Sweet and Sour Secrets a recipe for family comedy
'It's important that people of colour get to see their stories on stage'
Calgary playwright Dale Lee Kwong never came out to her dad. He passed away before she could tell him.
Instead, she wrote Ai Yah! Sweet and Sour Secrets, about how that emotionally-charged moment might have unfolded.
The play had its premiere Tuesday at Lunchbox Theatre.
The comedy, set on Chinese New Year's, features a quartet of characters: Jade (Kelsey Verzotti), her girlfriend Jennifer (Jamie Matchullis) and Jade's parents, Charlie (Ben Wong) and Lillian (Chantelle Han), all of whom come together for a Chinese New Year celebration unlike any other.
Even in the hypothetical what-if-I-had theatricalized version of her own life, it doesn't go well for Kwong's alter ego, Jade, the playwright said in an interview with The Homestretch.
Theatre as family therapy
"In some ways, this has been like family therapy since the first week in rehearsal," said Kwong, a longtime TV editor who won the Discovery Prize in the 2006 Alberta Playwrighting Competition for Sweet and Sour Secrets.
It may have taken more than a decade to have its world premiere, but Kwong is thrilled that her story has finally found a theatrical home.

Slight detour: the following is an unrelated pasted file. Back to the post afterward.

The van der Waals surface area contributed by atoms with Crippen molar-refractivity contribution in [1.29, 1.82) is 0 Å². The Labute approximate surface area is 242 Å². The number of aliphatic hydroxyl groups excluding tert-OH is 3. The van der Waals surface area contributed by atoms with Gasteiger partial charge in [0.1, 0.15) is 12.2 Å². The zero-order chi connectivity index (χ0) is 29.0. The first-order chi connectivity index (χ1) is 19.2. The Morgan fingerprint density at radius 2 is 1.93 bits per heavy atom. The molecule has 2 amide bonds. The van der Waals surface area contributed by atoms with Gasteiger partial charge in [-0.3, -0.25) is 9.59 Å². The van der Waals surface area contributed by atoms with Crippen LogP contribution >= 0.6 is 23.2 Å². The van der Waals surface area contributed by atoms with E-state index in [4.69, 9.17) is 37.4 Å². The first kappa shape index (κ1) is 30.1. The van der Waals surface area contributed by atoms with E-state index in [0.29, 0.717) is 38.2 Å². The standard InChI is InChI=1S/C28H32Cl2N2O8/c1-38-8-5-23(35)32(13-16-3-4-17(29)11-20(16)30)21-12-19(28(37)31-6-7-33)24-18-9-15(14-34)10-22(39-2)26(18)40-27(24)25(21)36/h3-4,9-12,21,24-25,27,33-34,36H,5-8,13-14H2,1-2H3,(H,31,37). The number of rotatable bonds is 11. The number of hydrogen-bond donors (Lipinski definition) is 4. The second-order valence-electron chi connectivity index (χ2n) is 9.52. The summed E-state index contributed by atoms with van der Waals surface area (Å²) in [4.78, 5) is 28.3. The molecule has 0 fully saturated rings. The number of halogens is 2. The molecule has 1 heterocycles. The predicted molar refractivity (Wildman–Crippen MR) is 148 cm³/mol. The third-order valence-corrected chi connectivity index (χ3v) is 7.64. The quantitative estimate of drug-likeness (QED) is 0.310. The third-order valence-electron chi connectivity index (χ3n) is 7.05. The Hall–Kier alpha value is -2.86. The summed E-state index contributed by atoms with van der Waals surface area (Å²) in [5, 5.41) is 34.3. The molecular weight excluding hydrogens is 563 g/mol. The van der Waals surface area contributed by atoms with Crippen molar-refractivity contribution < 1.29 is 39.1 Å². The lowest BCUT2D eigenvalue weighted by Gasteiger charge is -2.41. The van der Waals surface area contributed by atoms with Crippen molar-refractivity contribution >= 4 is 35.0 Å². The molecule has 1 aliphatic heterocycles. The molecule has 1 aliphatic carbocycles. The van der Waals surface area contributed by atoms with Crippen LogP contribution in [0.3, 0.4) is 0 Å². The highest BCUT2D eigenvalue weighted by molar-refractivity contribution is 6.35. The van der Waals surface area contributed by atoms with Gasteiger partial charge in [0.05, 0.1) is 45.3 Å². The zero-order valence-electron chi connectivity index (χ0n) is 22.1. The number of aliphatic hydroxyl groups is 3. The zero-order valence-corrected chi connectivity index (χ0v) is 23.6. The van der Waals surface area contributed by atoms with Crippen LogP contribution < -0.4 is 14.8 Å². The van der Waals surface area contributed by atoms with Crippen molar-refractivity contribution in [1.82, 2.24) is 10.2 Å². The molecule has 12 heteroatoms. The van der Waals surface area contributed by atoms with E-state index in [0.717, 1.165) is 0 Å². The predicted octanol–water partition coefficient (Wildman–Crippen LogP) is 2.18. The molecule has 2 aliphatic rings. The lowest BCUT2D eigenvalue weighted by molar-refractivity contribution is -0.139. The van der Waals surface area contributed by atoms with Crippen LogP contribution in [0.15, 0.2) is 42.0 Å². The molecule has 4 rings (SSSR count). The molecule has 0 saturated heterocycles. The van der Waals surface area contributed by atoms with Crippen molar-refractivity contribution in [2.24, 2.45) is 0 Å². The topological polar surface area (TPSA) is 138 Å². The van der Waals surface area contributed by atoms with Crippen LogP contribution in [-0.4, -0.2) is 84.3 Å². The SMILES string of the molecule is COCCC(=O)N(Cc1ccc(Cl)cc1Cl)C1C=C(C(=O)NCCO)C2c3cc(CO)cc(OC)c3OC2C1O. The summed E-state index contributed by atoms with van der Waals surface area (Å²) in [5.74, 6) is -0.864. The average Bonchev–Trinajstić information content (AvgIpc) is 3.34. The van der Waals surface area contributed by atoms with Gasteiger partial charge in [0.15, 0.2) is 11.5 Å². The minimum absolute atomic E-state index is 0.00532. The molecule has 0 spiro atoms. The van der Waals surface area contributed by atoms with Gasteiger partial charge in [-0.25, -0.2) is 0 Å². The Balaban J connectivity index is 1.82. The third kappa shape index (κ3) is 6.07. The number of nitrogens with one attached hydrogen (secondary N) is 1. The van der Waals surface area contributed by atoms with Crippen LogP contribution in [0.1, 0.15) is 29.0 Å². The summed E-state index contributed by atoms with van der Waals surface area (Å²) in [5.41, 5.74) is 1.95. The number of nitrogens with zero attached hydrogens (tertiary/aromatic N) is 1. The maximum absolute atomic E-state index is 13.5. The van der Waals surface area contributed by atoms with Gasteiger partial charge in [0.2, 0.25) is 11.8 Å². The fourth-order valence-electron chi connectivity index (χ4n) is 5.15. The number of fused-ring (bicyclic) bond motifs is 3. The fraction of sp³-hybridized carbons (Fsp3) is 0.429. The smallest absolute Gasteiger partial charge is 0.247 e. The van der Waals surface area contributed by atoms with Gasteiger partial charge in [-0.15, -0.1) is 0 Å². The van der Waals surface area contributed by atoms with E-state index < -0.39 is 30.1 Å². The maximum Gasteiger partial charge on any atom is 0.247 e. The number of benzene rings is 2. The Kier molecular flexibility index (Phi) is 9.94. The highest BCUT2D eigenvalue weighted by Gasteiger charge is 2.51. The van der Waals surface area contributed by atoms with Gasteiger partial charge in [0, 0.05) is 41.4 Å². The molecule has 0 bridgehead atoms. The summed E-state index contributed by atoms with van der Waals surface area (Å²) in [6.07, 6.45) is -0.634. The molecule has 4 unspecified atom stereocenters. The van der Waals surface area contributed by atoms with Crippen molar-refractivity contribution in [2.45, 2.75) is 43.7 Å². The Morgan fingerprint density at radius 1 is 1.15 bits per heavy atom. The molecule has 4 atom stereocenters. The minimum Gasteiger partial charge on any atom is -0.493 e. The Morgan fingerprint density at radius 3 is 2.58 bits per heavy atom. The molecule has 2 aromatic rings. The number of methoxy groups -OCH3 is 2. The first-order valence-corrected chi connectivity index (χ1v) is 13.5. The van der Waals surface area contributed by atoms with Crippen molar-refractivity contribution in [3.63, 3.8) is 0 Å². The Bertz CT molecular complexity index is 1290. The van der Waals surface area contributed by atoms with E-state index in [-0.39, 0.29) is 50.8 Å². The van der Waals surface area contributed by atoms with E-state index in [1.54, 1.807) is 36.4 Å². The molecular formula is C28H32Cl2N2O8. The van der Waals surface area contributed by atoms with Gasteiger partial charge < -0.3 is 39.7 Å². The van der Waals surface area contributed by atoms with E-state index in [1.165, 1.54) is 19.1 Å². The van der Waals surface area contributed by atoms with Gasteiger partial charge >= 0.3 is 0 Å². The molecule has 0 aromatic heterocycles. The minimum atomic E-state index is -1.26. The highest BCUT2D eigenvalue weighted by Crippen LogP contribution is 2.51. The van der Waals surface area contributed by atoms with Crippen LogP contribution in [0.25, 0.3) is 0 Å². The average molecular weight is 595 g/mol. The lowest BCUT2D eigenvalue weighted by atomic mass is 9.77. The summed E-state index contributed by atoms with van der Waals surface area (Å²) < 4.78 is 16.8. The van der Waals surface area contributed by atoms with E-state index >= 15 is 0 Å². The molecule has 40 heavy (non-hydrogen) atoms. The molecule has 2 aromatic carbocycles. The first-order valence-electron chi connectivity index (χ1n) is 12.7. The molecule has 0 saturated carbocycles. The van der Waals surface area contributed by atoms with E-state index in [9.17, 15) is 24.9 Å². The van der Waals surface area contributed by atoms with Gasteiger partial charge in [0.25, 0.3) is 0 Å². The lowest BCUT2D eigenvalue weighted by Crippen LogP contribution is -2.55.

"It's important that people of colour get to see their stories on stages," Kwong said. "To me, this is a story that hasn't been told [yet]. I mean we have heard coming out stories and continue to hear them, but that aspect of [telling a story that incorporates] cultural identity and your sexuality being a conflict is sort of new."
Connecting with her culture
For Verzotti, who joined Kwong in the CBC Calgary studio for the interview, having the opportunity to play Jade represents another sort of opportunity.
"I haven't had a chance to play a Chinese character yet, and being half-Chinese, it's really special to be able to connect with my culture and my identity in that way," she said. "I'm learning so much through this play about Chinese culture that I had no idea about before, which is really, really special for me."
Even Kwong, who wrote it, didn't know some of the cultural customs that her characters do in Sweet and Sour Secrets.
"There's a scene with ancestor worship stuff in it, and my family is actually third generation Chinese, and we don't actually do that — so I had to Google some stuff myself," Kwong said.
And for those who think Chinese New Year's came and went last weekend, think again.
"A lot of people don't know that Chinese New Year actually lasts two weeks," Kwong said. "It's not a one-day thing.
"Chinese New Year's has a lot of rules to it. Some are you clean up your old debts, get your hair cut, get prepared for the new year and make amends.
"A lot of the play is about making amends before Chinese New Year ends."
'Based on the truth of my dad'
And even though her dad never got the opportunity to see it produced, Kwong says his spirit permeates the play.
"I've been crying a lot lately," Kwong said. "Even just telling people about the play.
"I really feel like my dad has been blessing the play," she said. "One of the characters in the play, Charlie, is based on the truth of my dad — his personality — so it's been really wonderful spending time with my family."
With files from The Homestretch